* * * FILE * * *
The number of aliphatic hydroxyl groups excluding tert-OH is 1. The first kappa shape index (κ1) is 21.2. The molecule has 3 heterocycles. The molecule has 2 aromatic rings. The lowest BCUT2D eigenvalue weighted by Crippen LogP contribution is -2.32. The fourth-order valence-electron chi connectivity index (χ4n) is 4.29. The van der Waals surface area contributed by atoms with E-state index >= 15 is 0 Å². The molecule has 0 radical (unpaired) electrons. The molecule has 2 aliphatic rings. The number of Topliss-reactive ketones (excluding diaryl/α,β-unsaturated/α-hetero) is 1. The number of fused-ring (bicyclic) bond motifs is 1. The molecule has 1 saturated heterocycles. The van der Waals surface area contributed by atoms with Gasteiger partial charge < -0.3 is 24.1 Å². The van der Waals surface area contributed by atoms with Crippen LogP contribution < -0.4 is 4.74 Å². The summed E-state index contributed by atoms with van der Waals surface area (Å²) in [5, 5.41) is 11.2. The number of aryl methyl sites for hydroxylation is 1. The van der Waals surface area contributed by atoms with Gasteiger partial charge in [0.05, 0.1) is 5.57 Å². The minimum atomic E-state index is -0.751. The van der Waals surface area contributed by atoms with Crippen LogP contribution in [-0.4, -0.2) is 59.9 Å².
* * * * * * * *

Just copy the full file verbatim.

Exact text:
The number of aliphatic hydroxyl groups excluding tert-OH is 1. The first kappa shape index (κ1) is 21.2. The molecule has 3 heterocycles. The molecule has 2 aromatic rings. The lowest BCUT2D eigenvalue weighted by Crippen LogP contribution is -2.32. The fourth-order valence-electron chi connectivity index (χ4n) is 4.29. The van der Waals surface area contributed by atoms with E-state index >= 15 is 0 Å². The molecule has 0 radical (unpaired) electrons. The molecule has 2 aliphatic rings. The number of Topliss-reactive ketones (excluding diaryl/α,β-unsaturated/α-hetero) is 1. The number of fused-ring (bicyclic) bond motifs is 1. The molecule has 1 saturated heterocycles. The van der Waals surface area contributed by atoms with Gasteiger partial charge < -0.3 is 24.1 Å². The van der Waals surface area contributed by atoms with Crippen LogP contribution < -0.4 is 4.74 Å². The summed E-state index contributed by atoms with van der Waals surface area (Å²) in [5, 5.41) is 11.2. The number of aryl methyl sites for hydroxylation is 1. The van der Waals surface area contributed by atoms with Gasteiger partial charge in [0.05, 0.1) is 5.57 Å². The minimum atomic E-state index is -0.751. The van der Waals surface area contributed by atoms with Crippen LogP contribution in [-0.4, -0.2) is 59.9 Å².